About 15 minutes later, The Legendary Pink Dots entered the stage, and the young man had relieved himself of the fluffy feather boa and revealed himself as the bands' drummer/bassist. It kicked off into space immediately, courtesy of a sleazy post-apocalyptic ragtag, pale and barefooted Syd Barrett-meets-Andrew Eldritch frontman with a snotty English voice, an eccentric sax/wind player in the best Nik Turner/Bloomdido Bad DeGrasse school of dress, plus a startlingly normal looking guitarist and an equally anonymous looking synth player. It's from this point on that words become rather limiting as descriptive. I suppose Arthur Brown's Kingdom Come and Radio Gnome-era Gong, even mid-late 70's new wave-era Hawkwind, are good points of musical reference, with cosmic lyrics to match yet sometimes within the framework of the mundane - sinister and psychedelic in every sense of the word and all run through an array of at least a dozen F/X pedals and devices lined up on the stage. Jazz, rock, techno, whatever you want it to be - all at once, yet nothing like any of it. Smoke billowed out at all the right junctions, lights flashing and twisting, creating a multicolored tapestry of swirling stars and planets when required, and sucked into this magical world they spun around the front of the stage, it became clear that these guys were delivering more than plain old music - it was pure experience and pure energy from the creative Source. The shaded frontman (AKA Edward Ka-Spel, as further investigation has led me to believe) went into several great monologues, theatrical without pretensions, going with the music rather than against it, as the band grooved on, weaving aural patterns dissolving in and out of space, and commanding complete utter attention in mesmerizing intimacy with the audience. At some point the extended jams timelessly reached a single climax as Mr. Ka-Spel assaulted the keyboard violently (thankfully without a knife), then he jerkily scrambled to maniacally twiddle every knob on the Korg simultaneously with the already frantic synth guy, as if they in unison had to find that perfect streeeetchy squeak before the universe imploded - or perhaps the reverse was their mission - just tweak the bugger outwards bit by bit 'till it cracks. In a flash of utter chaos everything came crashing in like a mountain of Skinny Puppy CD's being played simultaeneously at ground zero (or perhaps it was like being pounded to orange marmelade by a herd of mammoths being chased into the Wall of China by a 5000 ton runaway freight train brimming with nitroglyserin, memory gets hazy and words fail me). The Legendary Pink Dots left the stage as a few stray blips and feedback echoes desperately tried to find their way into space and our ears by themselves, and my head was rapidly melting Jell-O. But of course the band returned for an encore of more fantastic playing and hypnotic jams, which seemed to last as long as the first set. I've no idea how long they played altogether. Maybe 2-3 hours, time was effectively eliminated in the space they created. When they were through, I left in a hypnotic daze - I only had 2 beers, but I felt like they'd been spiked with 2 hits of acid and then I'd been violently trepanned for the impeding cosmic rapture - my brain had dissolved and reassembled itself with a fresh whistle by this crew of head merchants, and I walked home feeling very electric, only regretting not having enough herrings in my pocket to pick up some of their CD's. But rest assured, by this time I have. I would not want a tape of this show for all the world - why reduce something as sublime and complete as this into mere audio on disposable plastic junk? Might as well be audience to whistling primates catching a free cold on the way to work.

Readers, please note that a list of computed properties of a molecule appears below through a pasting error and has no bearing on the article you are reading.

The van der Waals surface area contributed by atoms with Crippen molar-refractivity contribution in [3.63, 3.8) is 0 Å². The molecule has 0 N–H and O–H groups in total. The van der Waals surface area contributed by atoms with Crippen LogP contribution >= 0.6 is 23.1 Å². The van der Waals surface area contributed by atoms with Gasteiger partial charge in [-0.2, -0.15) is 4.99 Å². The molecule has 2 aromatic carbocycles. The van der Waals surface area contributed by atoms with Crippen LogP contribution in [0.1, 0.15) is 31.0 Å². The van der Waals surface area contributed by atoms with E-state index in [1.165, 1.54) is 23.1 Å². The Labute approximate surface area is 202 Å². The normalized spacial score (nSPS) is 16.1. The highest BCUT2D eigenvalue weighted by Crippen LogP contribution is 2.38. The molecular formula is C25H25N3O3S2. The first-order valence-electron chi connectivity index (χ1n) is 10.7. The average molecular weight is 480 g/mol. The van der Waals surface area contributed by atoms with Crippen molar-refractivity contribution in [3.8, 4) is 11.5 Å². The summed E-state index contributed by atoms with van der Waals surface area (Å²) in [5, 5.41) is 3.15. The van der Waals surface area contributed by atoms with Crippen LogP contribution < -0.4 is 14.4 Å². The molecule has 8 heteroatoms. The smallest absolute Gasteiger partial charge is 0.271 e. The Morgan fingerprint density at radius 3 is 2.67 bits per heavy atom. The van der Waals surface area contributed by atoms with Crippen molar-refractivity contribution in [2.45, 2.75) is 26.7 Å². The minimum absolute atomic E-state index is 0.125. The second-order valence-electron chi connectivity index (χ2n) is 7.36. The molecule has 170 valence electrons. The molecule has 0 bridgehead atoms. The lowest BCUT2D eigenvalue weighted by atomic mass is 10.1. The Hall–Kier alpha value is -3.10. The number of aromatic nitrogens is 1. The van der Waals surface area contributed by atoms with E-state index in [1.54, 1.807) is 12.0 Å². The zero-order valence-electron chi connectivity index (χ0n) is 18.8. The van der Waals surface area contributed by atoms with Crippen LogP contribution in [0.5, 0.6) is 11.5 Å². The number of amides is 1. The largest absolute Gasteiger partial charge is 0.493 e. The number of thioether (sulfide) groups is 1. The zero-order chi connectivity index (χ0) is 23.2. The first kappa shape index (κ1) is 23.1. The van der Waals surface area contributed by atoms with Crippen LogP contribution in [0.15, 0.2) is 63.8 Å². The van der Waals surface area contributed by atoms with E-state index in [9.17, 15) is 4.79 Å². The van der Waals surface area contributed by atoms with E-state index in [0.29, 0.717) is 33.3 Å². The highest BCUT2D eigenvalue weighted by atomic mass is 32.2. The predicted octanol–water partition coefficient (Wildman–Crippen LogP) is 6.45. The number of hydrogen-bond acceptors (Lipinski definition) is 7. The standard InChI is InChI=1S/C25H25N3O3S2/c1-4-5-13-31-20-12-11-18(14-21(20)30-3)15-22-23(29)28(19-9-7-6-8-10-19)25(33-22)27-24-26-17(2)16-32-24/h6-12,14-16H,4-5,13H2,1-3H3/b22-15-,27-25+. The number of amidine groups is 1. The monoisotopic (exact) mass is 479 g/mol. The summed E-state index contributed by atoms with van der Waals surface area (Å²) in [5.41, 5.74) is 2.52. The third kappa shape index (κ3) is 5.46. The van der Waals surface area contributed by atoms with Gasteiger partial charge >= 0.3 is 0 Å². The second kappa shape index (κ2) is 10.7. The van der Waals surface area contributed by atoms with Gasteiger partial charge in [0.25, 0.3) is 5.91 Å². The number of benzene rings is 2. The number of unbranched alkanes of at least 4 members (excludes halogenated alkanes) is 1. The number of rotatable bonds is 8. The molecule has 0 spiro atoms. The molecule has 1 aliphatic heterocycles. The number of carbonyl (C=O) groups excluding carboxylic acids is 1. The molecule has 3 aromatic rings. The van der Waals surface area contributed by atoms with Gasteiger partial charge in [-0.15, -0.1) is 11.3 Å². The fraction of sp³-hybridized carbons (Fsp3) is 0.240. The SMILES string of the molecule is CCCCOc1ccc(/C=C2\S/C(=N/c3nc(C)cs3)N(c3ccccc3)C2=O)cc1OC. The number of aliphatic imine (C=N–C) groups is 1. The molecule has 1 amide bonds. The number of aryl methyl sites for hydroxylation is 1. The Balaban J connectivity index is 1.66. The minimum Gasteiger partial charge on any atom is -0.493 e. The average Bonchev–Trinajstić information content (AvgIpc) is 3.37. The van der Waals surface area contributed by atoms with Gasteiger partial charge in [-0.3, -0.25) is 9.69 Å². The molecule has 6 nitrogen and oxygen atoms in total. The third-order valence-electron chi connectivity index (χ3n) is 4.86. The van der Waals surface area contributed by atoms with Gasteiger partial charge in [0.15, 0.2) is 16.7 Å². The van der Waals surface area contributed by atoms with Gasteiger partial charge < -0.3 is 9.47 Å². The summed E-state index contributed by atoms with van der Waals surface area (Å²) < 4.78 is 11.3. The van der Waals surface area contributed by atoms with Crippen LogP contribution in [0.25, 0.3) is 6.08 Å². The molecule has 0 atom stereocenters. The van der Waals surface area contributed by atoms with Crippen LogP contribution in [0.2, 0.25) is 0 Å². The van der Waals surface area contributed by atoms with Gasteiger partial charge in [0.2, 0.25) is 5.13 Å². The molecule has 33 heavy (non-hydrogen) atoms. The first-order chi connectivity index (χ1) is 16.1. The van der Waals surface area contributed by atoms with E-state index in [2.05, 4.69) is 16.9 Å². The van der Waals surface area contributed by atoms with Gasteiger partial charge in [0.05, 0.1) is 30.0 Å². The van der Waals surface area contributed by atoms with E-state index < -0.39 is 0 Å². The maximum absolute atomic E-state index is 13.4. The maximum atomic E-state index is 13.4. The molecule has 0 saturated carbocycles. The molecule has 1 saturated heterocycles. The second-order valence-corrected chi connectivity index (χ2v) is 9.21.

Postscript: having now sampled The Legendary Pink Dots' music, a massive catalogue of releases of varying style and quality, spanning nearly twenty years, I thoroughly recommend "Hallway Of The Gods" (1995) and "From Here You'll Watch The World Go By" (1997), the former with one of the most memorable highlights from the show, the stokingly awesome "The Saucers Are Coming". Be prepared.